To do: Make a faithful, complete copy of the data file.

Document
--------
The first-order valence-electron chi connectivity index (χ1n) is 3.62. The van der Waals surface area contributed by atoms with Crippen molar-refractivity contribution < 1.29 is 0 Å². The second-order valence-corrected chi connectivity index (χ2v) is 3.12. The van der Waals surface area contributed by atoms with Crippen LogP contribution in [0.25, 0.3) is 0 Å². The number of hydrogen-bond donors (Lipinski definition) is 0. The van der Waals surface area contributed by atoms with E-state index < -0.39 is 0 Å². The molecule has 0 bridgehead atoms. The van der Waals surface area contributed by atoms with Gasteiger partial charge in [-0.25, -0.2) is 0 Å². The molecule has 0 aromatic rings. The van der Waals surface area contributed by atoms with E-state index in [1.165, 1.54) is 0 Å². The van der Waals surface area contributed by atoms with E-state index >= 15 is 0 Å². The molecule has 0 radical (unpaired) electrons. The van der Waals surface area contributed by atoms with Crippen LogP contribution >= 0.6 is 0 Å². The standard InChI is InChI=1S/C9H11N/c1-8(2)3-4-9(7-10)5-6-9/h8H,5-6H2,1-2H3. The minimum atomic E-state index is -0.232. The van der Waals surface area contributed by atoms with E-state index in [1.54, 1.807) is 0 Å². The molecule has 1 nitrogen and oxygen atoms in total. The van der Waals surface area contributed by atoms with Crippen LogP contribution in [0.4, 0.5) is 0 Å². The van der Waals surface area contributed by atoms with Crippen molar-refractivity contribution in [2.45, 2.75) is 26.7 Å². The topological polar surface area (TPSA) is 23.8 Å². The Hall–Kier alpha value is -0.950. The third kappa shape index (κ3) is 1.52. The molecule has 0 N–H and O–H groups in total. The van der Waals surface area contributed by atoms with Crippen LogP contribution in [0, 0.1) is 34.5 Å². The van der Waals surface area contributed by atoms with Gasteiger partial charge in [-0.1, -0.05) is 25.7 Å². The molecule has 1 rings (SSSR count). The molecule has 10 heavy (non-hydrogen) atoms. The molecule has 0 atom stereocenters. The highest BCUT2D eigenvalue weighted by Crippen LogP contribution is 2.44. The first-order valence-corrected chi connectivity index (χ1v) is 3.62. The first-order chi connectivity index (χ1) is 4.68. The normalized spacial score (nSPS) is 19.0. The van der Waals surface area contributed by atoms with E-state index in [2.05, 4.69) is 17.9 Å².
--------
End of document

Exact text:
The first-order valence-electron chi connectivity index (χ1n) is 3.62. The van der Waals surface area contributed by atoms with Crippen molar-refractivity contribution < 1.29 is 0 Å². The second-order valence-corrected chi connectivity index (χ2v) is 3.12. The van der Waals surface area contributed by atoms with Crippen LogP contribution in [0.25, 0.3) is 0 Å². The number of hydrogen-bond donors (Lipinski definition) is 0. The van der Waals surface area contributed by atoms with E-state index < -0.39 is 0 Å². The molecule has 0 bridgehead atoms. The van der Waals surface area contributed by atoms with Gasteiger partial charge in [-0.25, -0.2) is 0 Å². The molecule has 0 aromatic rings. The van der Waals surface area contributed by atoms with E-state index in [1.165, 1.54) is 0 Å². The van der Waals surface area contributed by atoms with E-state index >= 15 is 0 Å². The molecule has 0 radical (unpaired) electrons. The van der Waals surface area contributed by atoms with Crippen LogP contribution >= 0.6 is 0 Å². The standard InChI is InChI=1S/C9H11N/c1-8(2)3-4-9(7-10)5-6-9/h8H,5-6H2,1-2H3. The minimum atomic E-state index is -0.232. The van der Waals surface area contributed by atoms with E-state index in [1.54, 1.807) is 0 Å². The molecule has 1 nitrogen and oxygen atoms in total. The van der Waals surface area contributed by atoms with Crippen LogP contribution in [0.4, 0.5) is 0 Å². The van der Waals surface area contributed by atoms with Crippen molar-refractivity contribution in [2.45, 2.75) is 26.7 Å². The topological polar surface area (TPSA) is 23.8 Å². The Hall–Kier alpha value is -0.950. The third kappa shape index (κ3) is 1.52. The molecule has 0 N–H and O–H groups in total. The van der Waals surface area contributed by atoms with Crippen LogP contribution in [0, 0.1) is 34.5 Å². The van der Waals surface area contributed by atoms with Gasteiger partial charge in [-0.1, -0.05) is 25.7 Å². The molecule has 1 rings (SSSR count). The molecule has 10 heavy (non-hydrogen) atoms. The molecule has 0 atom stereocenters. The highest BCUT2D eigenvalue weighted by Crippen LogP contribution is 2.44. The first-order valence-corrected chi connectivity index (χ1v) is 3.62. The first-order chi connectivity index (χ1) is 4.68. The normalized spacial score (nSPS) is 19.0. The van der Waals surface area contributed by atoms with E-state index in [2.05, 4.69) is 17.9 Å².